Self-awareness is not just reflecting, journaling, introspection, it’s much more. Who knew?
Me, Myself, & I
I’ve been hooked on self-awareness for quite sometime.
The 1st third of my life, I was absolutely sure of myself — who I was, what I believed, what people thought of me, etc.
The 2nd third, I began to see how absolutely unaware I could be.
This current third is a mixed bag … it’s growth, it’s stabilizing, and sometimes it’s still a mystery.
Things to Know About Self-Awareness
- Thinking about ourselves does not equal knowing ourselves
- Introspection does not equal self-awareness And can lead to poorer well-being
- Introspection gets us caught in the ‘Why’, when the ‘What’ is more helpful. The ‘What’ takes us from victimhood to growth
Self-Awareness is a Critical Skill in Nursing
We heard about this skill in school. Remember personal knowledge as one of the fundamental ‘ways of knowing’ ? Regardless, we all pretty much know that self-awareness is important in nursing … and in life. But have we been doing it right?
New Evidence on Just How Important Self-Awareness Is In Our Lives
… from Tasha Eurich in her book Insight
Emotional intelligence, empathy, influence, persuasion, communications and collaboration — all stem from self-awareness. Self-awareness is at the core of all relationship building— even the smallest gain has a big pay-off.
“Self-awareness is the meta-skill of the 21st century.”
There’s strong evidence that people who know themselves and how others see them are happier.
Self-aware people make smarter decisions. They have better personal and professional relationships. They raise more mature children. They’re:
- smarter students who choose better careers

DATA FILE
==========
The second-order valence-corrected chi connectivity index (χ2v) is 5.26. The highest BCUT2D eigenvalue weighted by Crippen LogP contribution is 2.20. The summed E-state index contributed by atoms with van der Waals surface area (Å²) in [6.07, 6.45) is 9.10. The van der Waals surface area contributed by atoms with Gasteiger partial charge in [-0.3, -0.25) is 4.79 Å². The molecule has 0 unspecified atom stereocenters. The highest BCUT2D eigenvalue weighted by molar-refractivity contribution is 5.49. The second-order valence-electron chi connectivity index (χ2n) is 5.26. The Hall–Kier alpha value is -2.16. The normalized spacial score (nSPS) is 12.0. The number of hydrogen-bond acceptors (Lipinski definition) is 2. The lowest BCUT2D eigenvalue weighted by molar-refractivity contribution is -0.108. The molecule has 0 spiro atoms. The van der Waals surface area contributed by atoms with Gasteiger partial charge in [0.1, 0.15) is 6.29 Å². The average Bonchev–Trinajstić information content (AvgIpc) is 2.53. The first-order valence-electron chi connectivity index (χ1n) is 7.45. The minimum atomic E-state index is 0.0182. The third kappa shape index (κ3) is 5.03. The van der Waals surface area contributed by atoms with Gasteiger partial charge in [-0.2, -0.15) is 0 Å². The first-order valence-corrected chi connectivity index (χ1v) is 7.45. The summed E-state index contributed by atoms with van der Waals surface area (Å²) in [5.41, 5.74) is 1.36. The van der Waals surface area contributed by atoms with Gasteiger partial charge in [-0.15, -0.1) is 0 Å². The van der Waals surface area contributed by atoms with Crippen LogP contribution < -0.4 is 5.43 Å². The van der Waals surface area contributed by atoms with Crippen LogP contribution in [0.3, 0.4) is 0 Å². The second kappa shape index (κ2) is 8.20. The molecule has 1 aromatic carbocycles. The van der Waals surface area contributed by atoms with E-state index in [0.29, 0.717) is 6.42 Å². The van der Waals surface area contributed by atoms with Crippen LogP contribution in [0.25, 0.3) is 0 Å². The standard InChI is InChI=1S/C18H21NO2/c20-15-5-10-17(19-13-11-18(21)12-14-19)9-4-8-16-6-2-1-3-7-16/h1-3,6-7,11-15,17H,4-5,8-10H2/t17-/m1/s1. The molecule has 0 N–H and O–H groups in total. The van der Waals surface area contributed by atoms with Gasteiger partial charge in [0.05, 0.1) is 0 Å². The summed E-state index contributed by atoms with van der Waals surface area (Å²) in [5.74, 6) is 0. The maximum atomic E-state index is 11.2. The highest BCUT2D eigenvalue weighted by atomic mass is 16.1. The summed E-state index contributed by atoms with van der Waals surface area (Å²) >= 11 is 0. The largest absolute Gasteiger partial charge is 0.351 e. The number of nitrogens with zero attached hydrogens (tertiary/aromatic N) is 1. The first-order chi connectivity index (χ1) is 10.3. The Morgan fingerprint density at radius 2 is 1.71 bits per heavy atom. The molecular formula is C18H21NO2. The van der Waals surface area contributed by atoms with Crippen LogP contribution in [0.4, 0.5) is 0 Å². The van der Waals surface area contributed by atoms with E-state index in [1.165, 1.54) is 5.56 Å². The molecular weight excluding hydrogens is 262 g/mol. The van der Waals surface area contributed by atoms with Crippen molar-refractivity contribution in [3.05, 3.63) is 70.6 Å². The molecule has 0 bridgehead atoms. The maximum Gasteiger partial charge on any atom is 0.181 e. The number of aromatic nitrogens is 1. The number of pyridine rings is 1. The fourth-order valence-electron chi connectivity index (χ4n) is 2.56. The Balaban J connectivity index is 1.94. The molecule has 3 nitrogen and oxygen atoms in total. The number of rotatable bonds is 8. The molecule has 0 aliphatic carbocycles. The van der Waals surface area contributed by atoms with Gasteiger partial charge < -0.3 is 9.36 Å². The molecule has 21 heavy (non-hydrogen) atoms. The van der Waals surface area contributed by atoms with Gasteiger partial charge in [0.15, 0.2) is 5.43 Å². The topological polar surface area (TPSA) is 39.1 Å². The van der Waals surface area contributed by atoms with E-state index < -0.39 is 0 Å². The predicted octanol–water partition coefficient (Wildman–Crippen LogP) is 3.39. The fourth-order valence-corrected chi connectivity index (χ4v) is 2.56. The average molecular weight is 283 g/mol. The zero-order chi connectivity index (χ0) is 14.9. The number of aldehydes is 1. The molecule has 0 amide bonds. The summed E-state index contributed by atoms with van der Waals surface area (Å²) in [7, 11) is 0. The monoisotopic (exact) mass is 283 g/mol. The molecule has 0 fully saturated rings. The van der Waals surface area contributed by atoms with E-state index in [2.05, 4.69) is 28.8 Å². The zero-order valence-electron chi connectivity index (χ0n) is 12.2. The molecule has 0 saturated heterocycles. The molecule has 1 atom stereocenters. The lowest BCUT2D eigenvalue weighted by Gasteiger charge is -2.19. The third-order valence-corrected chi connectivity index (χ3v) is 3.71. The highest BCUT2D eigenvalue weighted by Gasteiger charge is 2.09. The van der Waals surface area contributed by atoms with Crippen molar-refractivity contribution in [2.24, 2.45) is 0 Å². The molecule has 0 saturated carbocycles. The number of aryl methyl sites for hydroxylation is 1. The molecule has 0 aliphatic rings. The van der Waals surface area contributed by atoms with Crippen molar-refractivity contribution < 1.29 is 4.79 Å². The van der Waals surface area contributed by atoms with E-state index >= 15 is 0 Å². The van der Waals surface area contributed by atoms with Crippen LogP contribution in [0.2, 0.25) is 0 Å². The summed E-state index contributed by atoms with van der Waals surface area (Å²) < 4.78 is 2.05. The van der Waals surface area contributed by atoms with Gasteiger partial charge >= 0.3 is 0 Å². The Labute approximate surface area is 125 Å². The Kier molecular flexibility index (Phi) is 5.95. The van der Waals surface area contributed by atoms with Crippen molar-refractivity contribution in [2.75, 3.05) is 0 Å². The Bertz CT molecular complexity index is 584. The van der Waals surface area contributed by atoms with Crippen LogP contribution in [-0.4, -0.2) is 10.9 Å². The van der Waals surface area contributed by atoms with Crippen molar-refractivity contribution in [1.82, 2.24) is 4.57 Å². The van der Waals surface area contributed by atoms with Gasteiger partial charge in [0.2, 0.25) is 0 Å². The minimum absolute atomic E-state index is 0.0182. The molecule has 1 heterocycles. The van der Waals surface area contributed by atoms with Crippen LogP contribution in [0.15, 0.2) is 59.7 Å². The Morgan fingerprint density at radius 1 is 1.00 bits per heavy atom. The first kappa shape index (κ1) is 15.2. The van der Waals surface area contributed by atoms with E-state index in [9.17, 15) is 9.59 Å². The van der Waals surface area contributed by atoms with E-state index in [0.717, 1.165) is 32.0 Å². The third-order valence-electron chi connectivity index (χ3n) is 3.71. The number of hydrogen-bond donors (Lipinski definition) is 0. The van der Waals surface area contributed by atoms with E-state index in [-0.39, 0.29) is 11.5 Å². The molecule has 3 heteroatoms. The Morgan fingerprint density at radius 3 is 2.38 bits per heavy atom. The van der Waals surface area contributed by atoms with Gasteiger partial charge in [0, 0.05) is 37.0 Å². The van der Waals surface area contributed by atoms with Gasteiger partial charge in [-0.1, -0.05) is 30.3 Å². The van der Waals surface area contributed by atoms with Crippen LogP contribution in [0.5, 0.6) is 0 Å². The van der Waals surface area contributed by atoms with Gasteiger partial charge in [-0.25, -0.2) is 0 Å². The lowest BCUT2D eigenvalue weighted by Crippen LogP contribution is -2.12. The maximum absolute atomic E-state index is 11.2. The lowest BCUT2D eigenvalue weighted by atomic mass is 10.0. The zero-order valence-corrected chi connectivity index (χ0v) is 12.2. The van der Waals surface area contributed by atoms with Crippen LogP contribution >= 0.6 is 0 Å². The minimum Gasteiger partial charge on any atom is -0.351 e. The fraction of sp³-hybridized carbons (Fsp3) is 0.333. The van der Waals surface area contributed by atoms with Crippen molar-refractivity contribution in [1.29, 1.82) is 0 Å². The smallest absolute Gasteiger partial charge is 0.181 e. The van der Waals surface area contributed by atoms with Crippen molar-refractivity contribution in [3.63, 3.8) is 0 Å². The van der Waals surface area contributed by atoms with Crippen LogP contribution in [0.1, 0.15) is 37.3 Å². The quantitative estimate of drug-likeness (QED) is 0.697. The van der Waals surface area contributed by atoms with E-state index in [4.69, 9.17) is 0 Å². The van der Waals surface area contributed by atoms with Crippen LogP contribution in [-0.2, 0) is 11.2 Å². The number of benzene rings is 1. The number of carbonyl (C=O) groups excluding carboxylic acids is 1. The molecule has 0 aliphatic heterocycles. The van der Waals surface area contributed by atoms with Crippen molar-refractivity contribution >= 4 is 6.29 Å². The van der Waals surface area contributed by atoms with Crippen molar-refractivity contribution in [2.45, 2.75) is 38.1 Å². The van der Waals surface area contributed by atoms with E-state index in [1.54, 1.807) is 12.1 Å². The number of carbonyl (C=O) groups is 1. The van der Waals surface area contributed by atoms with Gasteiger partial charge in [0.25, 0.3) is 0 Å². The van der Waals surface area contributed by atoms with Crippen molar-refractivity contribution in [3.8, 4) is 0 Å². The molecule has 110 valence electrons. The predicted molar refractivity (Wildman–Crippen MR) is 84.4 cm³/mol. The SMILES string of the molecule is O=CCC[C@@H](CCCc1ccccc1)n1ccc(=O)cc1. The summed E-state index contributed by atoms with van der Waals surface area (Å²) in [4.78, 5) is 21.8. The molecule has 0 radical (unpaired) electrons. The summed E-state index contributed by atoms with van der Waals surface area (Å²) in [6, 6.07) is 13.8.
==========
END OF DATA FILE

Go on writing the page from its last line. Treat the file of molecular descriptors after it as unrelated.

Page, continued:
- more creative, more confident, and better communicators
- less aggressive and less likely to cheat, lie and steal
- better performers at work and get more promotions
- more effective leaders with more enthusiastic employees
- leaders of more profitable companies
Our success at work— regardless of what stage we’re at in our careers— depends on understanding who we are and how we come across to our bosses, clients, customer, employees and peers.
What Self-Awareness Is and Isn’t. Balanced Self-Awareness is the Goal.
Up until Eurich’s research, self-awareness sources led us to believe that self-awareness was based mainly on our own observations, reflections and perceptions. Yes, 360 degree feedback is a worthy exercise to reveal blind spots, but it’s set up to fail.
It takes ongoing, intentional feedback from a trusted loving critic for us to reach balanced self-awareness.
Until then we’re just navel-gazing.
Here are a few of Eurich’s Suggestions in How to Get Real Feedback
Right person. Search carefully for the right person to be your trusted loving critic. One who has knowledge about you and access to observe you. Explain the purpose of the feedback and how it will help you. This critic has to be willing to be brutally honest for this exercise to be meaningful.
Right questions. Craft 1-2 specific questions around 1-2 hypotheses you have about how others see you in specific situations. Ask your trusted loving critic to observe you. Note- you may have different critics for different questions / hypotheses.
Right process. Observations. Conversations. Follow-up.
The author advises to go slow. Give yourself space to honor the process and to absorb and benefit.
This is just a snapshot. The book is intriguing and worth reading, especially for nurses.
One thing we’ve always known is that the journey of self-awareness never ends …. and this book takes the process deeper.